Among the novelties introduced by the General Data Protection Regulation (“GDPR”), the right to erasure, best known as the “right to be forgotten”, is the one that has probably triggered the most attention in the news, and whereby the data subject is now entitled to request the controller the deletion of his/her personal data without undue delay.
However, its applicability in scientific research is arguable as the GDPR clearly strove to find a balance between data subjects’ rights to data protection and the competing interest of researchers for innovation. Thus, the impact of this right might actually be really limited in this field.
Art. 17 GDPR, when setting out the right to erasure also sets out various exemptions, among which three of them may be seen as impacting the application of this data subject’s right in clinical trials.
First in relevance is the exclusion of the right to be forgotten when the processing is necessary for scientific research purposes, to the extent that the exercise of the right would render impossible or seriously impair the achievement of the processing objective.
Thus, companies involved in clinical research and which are asked by patients to delete their clinical data, may decline the latter request if and as such deletion would seriously impair, if not render impossible, to achieve the clinical trial objective.
Nevertheless, the GDPR requires that in such case appropriate safeguards are taken, i.e. the implementation of technical and organizational measures aimed at ensuring data minimization, but also pseudonymization, or even anonymization, when these do not prevent the fulfillment of the purposes of the processing.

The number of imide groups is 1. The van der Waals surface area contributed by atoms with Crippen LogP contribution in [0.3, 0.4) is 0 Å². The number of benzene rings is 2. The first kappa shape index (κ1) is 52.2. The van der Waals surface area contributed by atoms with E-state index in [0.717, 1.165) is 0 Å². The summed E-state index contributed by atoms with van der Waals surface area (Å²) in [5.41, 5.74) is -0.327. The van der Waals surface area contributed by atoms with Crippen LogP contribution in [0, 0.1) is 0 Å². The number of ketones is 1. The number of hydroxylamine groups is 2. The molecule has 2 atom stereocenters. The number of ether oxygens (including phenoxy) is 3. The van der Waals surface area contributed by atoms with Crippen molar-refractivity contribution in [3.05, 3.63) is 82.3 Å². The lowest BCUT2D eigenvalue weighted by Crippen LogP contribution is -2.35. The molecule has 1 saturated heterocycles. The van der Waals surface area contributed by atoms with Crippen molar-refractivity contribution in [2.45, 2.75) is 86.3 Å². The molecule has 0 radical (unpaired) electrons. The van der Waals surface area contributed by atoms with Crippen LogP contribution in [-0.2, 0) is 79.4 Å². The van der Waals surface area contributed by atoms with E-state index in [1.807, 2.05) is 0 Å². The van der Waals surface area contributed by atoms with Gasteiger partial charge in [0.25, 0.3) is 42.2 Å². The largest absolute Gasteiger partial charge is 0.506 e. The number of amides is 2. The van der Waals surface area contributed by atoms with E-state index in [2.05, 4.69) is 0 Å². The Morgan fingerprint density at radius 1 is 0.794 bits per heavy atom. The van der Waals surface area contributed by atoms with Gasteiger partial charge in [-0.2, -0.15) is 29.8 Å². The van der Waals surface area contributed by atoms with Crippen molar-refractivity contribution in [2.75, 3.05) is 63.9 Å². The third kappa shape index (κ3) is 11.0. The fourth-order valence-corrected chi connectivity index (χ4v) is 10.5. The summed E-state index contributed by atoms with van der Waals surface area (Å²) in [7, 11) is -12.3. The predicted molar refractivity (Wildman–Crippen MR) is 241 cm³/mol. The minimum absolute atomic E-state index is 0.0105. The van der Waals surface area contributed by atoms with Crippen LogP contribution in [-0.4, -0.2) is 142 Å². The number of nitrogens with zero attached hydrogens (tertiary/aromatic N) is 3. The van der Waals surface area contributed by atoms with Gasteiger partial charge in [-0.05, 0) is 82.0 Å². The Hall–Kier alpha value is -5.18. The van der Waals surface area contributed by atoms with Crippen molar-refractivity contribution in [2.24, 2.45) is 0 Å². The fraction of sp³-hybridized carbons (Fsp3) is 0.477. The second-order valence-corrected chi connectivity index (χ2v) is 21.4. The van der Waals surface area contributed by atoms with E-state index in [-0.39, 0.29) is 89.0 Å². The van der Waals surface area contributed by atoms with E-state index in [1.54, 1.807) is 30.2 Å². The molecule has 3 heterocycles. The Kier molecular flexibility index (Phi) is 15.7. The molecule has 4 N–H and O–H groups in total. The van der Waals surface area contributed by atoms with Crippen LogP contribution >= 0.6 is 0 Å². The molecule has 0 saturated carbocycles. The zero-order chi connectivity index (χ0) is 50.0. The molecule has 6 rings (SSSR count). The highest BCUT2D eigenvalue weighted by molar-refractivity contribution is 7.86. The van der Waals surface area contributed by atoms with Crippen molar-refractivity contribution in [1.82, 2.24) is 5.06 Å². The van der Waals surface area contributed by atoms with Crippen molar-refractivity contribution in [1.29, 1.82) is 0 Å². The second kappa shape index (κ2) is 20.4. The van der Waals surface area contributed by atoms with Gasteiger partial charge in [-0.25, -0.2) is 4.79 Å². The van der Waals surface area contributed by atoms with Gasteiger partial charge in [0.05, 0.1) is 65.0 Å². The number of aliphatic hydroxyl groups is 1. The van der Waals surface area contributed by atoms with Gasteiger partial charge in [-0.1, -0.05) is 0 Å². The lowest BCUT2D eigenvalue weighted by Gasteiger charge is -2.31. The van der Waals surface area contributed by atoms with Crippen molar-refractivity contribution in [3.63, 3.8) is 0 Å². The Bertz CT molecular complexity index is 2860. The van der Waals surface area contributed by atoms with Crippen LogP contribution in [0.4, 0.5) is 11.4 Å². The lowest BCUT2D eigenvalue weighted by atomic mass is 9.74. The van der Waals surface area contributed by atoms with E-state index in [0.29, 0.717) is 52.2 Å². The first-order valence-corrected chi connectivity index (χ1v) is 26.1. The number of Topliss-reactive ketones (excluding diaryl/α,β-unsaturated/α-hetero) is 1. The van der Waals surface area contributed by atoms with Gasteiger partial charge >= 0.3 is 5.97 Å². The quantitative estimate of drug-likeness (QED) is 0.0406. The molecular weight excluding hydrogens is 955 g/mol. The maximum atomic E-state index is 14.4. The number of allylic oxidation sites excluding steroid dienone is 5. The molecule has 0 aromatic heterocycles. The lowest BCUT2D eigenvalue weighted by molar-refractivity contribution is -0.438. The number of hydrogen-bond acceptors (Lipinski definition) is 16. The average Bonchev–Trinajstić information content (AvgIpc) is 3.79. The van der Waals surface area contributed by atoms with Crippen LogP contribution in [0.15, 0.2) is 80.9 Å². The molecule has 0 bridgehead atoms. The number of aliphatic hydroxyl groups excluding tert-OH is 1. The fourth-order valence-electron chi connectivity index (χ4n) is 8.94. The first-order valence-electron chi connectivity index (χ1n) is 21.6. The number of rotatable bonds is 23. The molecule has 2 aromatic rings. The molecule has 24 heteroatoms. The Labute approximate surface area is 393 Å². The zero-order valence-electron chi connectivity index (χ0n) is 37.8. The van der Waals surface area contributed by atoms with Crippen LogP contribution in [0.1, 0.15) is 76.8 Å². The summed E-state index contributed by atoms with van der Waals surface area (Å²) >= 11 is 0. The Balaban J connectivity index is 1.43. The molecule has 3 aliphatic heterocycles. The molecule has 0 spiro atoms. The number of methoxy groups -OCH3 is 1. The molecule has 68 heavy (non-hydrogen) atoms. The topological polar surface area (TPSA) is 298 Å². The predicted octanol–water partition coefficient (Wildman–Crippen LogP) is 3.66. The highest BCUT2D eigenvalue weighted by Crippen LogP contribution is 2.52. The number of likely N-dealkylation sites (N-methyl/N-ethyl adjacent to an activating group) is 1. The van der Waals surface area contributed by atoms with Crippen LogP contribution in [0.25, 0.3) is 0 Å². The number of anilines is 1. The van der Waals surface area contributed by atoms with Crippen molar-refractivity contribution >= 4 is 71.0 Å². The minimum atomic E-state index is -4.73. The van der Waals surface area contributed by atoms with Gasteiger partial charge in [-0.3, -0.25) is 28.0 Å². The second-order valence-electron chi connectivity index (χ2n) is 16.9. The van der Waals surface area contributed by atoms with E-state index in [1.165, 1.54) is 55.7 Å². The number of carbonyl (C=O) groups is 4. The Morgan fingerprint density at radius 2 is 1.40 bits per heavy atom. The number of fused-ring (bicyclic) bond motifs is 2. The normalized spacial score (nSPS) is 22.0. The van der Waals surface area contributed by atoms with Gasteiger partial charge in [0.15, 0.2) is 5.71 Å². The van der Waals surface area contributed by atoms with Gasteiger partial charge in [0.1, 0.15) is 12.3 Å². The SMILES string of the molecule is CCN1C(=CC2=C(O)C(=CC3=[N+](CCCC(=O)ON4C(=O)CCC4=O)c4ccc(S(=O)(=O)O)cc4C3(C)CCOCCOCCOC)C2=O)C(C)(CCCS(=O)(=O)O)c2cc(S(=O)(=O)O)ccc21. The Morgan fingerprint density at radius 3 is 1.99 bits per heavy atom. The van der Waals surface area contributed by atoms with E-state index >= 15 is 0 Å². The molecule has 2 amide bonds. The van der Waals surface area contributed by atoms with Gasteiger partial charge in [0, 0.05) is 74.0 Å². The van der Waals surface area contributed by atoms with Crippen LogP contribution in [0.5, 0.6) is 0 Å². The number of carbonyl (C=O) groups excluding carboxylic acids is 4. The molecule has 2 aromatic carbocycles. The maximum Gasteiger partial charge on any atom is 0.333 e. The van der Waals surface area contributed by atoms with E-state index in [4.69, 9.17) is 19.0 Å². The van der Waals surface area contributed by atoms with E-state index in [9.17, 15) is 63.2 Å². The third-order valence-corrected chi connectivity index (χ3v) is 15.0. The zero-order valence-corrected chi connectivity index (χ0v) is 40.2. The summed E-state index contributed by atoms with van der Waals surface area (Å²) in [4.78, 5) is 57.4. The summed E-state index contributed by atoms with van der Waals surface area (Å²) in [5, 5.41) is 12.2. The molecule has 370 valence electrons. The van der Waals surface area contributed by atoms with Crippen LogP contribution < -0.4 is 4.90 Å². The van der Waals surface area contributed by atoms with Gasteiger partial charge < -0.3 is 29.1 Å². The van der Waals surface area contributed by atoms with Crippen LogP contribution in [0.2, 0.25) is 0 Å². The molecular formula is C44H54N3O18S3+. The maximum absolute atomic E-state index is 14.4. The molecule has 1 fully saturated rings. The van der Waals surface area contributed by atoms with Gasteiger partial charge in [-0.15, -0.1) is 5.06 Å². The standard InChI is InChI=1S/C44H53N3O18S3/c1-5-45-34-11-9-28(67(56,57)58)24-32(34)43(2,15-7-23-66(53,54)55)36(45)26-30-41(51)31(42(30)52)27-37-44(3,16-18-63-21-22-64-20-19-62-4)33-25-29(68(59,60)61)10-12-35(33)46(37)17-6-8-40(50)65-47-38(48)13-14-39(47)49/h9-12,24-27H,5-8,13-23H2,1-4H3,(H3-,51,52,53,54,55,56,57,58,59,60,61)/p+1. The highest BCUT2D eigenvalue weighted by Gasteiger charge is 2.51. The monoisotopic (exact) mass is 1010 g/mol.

Secondly, the right to be forgotten will also be exempted when the processing is necessary for compliance of a legal obligation originating from EU or EU member states law, to which the controller is subject (i.e. EU national regulations imposing legal obligation to keep clinical trial data for audits, following the ICH GCP standard).
But what would happen when laws other than EU or member states law are at stake is not clear. As a matter of fact, the GDPR while it is applicable to companies based outside the EU as long as they target EU data subjects, it does not address what will happen when such companies are stuck between e.g. national non-EU regulations prohibiting to delete clinical trial data on one side, and patients asking for the erasure of their data on the other side.
Thirdly, the exercise of the right to erasure is further exempted when the processing is necessary for reasons of public interest in the area of public health.
Overall, the right to be forgotten in clinical trials appears to have a low reach, which actually makes sense since its exercise would invalidate trials’ outcome because deletion of individuals’ clinical data would provoke bias in the sample of data used. Thus, clinical trials data can still be retained based on both basis of the “scientific research” exemption and the “legal obligation” exemption, no matter patients’ requests to delete them.
Then, the possibility that would be left for patients unwilling for their data to be processed, is to prevent further data collection by stepping out from the trial itself.
Indeed, further guidance is still welcomed and expected and, in this regard, it should be mentioned that the Association of Clinical Research Organization (“ACRO”) is currently working on a code of conduct in order to give guidelines to CROs on how to implement the GDPR principles in the sector.